"I am a Photographer. I love to Give Back. I love to Travel. I love to dream up Big Ideas. I love to Tweet. I love to Google+. I love to Teach. I love to make Art. Lastly, I love my family more than all but they don’t have a fancy link. You’ll just have to imagine the best family ever."
"A Letter to the Photo Industry"
We're all searching for something in the photography industry.
The six-figure advertising job
The touring photographer for the biggest band
The photo credit in Rolling Stone
The sold-out fine art show
The wedding photo spread in Martha Stewart
The hottest HDR photo on Google+
The best gear
The world travels
The feature in PDN
The book deal
The agent to "launch our career"
The most liked Facebook page
The most Twitter followers
The sold out workshops
Do any of these things matter?
I'm not here to squash any dreams. Dreams and goals are awesome. I have lots of both. But they're changing. They used to look like the list above.
Then I achieved a bunch of them.
I've worked in over 20 countries. 3 coffee table photography books have been published with my name on the cover. I've had the photo credit in every major magazine. I've shot a ton of celebrities. I toured the country for 3 months as the tour photographer for the world's biggest pop star. I've shot advertising campaigns for major TV networks and record labels. I've got the Hollywood agent. I've sold out the workshops. I've got a Twitter following.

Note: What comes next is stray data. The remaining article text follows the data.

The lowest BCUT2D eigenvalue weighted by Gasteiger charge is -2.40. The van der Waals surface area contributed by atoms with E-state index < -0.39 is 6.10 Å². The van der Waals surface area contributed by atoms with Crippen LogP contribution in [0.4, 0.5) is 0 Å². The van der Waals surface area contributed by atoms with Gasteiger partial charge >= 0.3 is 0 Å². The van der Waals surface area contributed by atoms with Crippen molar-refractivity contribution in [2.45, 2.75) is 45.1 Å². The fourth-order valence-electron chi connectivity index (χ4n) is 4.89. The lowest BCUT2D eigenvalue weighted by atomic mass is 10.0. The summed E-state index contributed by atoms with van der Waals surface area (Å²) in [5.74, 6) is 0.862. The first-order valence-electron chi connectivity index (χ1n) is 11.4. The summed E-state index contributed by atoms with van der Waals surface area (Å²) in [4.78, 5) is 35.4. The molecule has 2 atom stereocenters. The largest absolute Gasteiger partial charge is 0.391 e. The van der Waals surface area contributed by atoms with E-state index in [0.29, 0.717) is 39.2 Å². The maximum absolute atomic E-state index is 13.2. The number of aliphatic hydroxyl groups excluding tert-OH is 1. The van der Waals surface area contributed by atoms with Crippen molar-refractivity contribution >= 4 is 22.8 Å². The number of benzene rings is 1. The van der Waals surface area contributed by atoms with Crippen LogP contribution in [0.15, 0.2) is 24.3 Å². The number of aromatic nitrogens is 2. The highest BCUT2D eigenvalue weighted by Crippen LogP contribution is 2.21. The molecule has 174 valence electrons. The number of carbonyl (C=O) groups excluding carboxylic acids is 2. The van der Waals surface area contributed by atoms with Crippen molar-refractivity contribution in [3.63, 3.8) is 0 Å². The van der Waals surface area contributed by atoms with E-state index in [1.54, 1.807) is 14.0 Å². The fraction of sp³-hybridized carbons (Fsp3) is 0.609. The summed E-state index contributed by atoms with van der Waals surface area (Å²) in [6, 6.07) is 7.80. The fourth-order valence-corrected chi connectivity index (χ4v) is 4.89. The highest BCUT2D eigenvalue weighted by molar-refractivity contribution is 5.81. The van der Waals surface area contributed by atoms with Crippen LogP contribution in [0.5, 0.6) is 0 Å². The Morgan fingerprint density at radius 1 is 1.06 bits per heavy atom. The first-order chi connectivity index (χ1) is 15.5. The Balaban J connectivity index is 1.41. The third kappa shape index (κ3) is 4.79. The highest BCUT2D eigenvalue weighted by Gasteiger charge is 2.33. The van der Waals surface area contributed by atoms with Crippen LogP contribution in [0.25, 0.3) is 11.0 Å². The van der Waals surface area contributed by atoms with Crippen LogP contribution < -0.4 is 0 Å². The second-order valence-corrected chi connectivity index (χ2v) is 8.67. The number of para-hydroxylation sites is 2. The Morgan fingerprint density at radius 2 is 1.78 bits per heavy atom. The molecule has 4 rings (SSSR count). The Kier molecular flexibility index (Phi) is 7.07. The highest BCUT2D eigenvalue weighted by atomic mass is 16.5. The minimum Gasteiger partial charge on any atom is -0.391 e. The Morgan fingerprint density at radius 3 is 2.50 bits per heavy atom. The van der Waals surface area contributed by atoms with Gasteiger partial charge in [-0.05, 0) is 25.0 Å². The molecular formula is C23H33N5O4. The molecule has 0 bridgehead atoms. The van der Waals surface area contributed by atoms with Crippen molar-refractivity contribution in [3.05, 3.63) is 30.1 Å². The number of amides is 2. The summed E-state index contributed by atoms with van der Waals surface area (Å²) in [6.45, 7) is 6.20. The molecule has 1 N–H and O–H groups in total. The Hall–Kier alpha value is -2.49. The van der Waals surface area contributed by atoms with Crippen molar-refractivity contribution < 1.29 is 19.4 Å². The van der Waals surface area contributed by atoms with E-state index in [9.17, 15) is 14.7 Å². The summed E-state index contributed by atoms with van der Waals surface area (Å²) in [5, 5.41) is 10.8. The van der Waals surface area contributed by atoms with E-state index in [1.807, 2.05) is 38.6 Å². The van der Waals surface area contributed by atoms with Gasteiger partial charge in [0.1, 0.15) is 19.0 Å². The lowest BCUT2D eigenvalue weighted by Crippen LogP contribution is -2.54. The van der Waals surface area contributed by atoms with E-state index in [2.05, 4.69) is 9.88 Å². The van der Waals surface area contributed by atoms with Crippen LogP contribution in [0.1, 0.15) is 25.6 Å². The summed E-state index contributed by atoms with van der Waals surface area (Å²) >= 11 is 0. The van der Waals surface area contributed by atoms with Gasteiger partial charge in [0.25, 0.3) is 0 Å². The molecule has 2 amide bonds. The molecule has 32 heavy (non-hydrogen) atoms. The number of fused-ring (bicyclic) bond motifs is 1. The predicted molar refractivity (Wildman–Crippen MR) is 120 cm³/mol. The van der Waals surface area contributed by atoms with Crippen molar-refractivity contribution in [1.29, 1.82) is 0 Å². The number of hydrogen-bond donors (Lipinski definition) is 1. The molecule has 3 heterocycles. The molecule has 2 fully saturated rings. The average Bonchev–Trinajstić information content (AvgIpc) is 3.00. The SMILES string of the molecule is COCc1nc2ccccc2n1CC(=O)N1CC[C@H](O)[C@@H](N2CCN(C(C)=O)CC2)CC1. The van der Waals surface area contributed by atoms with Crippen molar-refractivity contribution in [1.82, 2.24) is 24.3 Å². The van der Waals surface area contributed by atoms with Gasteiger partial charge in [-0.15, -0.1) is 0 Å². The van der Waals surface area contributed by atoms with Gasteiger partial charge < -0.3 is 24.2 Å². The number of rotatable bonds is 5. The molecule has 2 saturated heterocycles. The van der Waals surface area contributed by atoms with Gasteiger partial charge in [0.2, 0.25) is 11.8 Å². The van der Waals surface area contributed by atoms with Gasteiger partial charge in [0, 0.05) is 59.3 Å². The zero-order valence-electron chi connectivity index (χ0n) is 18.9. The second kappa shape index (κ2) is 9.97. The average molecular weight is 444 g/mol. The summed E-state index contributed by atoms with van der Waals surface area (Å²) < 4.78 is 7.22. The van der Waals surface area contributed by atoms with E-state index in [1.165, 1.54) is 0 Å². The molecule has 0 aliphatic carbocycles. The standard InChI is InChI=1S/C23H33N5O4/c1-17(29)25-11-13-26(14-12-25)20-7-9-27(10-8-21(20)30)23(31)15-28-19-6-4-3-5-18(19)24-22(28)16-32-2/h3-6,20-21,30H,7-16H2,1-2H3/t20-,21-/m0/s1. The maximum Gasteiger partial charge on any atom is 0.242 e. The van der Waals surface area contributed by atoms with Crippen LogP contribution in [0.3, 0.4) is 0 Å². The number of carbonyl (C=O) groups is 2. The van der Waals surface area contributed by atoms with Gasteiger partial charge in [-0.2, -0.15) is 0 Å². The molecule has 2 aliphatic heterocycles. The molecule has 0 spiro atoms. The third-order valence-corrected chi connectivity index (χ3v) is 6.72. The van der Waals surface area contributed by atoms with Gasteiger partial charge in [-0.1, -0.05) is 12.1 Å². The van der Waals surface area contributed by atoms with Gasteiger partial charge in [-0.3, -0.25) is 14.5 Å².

So you would think I've got a lot to talk about. But at the end of my life, I won't talk about any of the above. I won't tell my grandkids about any of the above.
So what will I tell them about?
I'll tell them about the time I met that woman who had just lost her husband. And how I took a photo of her and her 4 kids and combined it with a picture of her deceased husband to create their first-ever family portrait. They had never done a family picture together while he was living.
Or maybe I'll tell them about the portraits I took of the genocide survivors in Rwanda, standing with the killers of their families, who they had now reconciled with. Maybe I'll tell them what extreme forgiveness looks like in real life.
Maybe I'll tell them about the girl who was abused as a child by her father with acid. And how she always dreamed of a portrait with enough makeup and photoshop to cover her scars to see what she would have really looked like. I can tell them about her response when we gave her that portrait for the first time.
Perhaps I'll tell them how it felt to photograph Haitians just days after the earthquake and how empowering it was to let them speak their own minds through art and photography.
Hopefully by then I'll have scores of more stores like this to tell them.
I'm only 34 and have only been doing photography for 6 years. But I've learned a lot quickly. I've learned that it's not our tools or our skills or that matter. It's what we do with them that matters.
I ask that you'll use your tools and skills with me on December 10th, next month. I founded a world-wide photography movement called Help-Portrait. (Don't worry, this isn't some kind of sales pitch. You participating doesn't put money in my pocket.) This is for you. You have no idea how much your camera can help someone see their own value and beauty that they may have not seen in many, many years. We do Help-Portrait for the lonely, the forgotten, the abused. But the fun twist is that it reminds us what a special gift photography really is. This is for both sides of the camera. I hope you'll consider participating.
You'll want to tell your grandkids about it, I promise.
For more information, please visit http://www.help-portrait.com